Greens olives and pecan tart
Malcolm and Isaac did some free writing in school. Isaac said that he wrote about Clio, our puppy. He wrote that she was mostly housebroken. It’s sweet that he loves her, and he’s “writing what he knows,” which is the oldest advice in the book. He’s writing about something solid and important to him. We asked Malcolm what he wrote about, and I expected something along the same lines. “Tennis ball world!” Yes, a world made entirely of tennis racket strings. We all have tennis balls on our shoes, and we bounce from place to place. And there’s water under the tennis racket strings, and we all have cups that we can dip in the water… I love both answers so much! For some reason it made me think of Thoreau’s quote, “If you have built castles in the air, your work need not be lost; that is where they should be. Now put the foundations under them.” For Malcolm and Isaac at this moment, imagination is their work. Letting their minds wander, and inventing new worlds and new ways of living in this world is their job. I love to see the earthbound objects that hold their flights of fancy. Everything they see and hear and find and eat, everything is fed into the fire of their imaginations and comes out wonderfully transformed. My mom and dad gave Malcolm my old tennis rackets. Isaac’s new pictures of dragons have Clio’s claws. It’s all connected. I hope as they get older they manage to find a balance between practical and fantastical. I’ve seen their drawings and heard their stories, I know they’ll both make remarkable castles.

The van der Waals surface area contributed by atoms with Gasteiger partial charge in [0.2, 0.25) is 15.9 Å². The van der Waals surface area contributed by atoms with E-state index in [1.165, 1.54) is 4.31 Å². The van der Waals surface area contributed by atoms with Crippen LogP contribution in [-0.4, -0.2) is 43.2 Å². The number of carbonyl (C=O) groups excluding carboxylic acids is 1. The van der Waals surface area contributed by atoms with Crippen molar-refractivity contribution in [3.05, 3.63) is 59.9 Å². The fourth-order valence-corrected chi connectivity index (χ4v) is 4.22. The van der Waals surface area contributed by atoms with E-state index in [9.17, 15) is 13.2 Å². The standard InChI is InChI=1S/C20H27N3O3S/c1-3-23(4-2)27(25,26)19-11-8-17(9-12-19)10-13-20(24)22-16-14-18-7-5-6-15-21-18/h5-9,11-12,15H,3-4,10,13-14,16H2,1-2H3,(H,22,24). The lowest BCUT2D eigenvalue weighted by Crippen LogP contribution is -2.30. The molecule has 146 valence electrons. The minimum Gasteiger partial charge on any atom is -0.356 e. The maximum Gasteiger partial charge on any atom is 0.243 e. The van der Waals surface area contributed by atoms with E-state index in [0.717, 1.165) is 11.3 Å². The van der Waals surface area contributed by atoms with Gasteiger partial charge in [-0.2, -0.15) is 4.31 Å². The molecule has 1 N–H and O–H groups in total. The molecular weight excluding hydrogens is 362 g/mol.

This tart has layers. It has lots of greens. It’s very densely greeny. The crust is tall and thin and crispy, to provide some crunch for all the greeniness. We got bags of small fall lettuces from the CSA. They’re a little bitter, and very delicate. Not to everyone’s taste in a salad. But if you sautee them lightly, and then combine them with eggs and cheese, their sharpness provides just the right kick. If you can’t find little fall lettuces, you can use arugula. The second layer also involves greens. It’s chard, not pureed, but chopped, so it retains some of it’s lovely texture. It’s combined with olives and garlic. And the top layer is a sort of pecan frangipane – another custard, that has the sweet nutty taste of pecans whirled right in.
Here’s one of my all time favorites…Clap Your Hands Say Yeah with Mama Won’t You Keep Them Castles in the air Burning?
White bean tarragon pie
It’s handsome and delicious! This pie has a filling of white beans, mushrooms and tarragon, and an oatmeal-pecan crust. You’ll have to forgive my enthusiasm, because I wasn’t sure how it would work out, but it was really really tasty. A number of strong flavors combined perfectly, so that nothing seemed out of place or in your face. Tarragon is a bit of a prima donna herb – it can be a little too prominent. But its lovely hint-of-anise/hint-of-lemon flavor shined perfectly in this pie. The dough, with pecans and toasted oats, is not as hard to work with as it might sound, but it does lend itself to this simple & forgiving form. You just roll it out and then fold it up like an envelope. And it makes wonderful crackers!
Here’s Les McCann’s Oatmeal.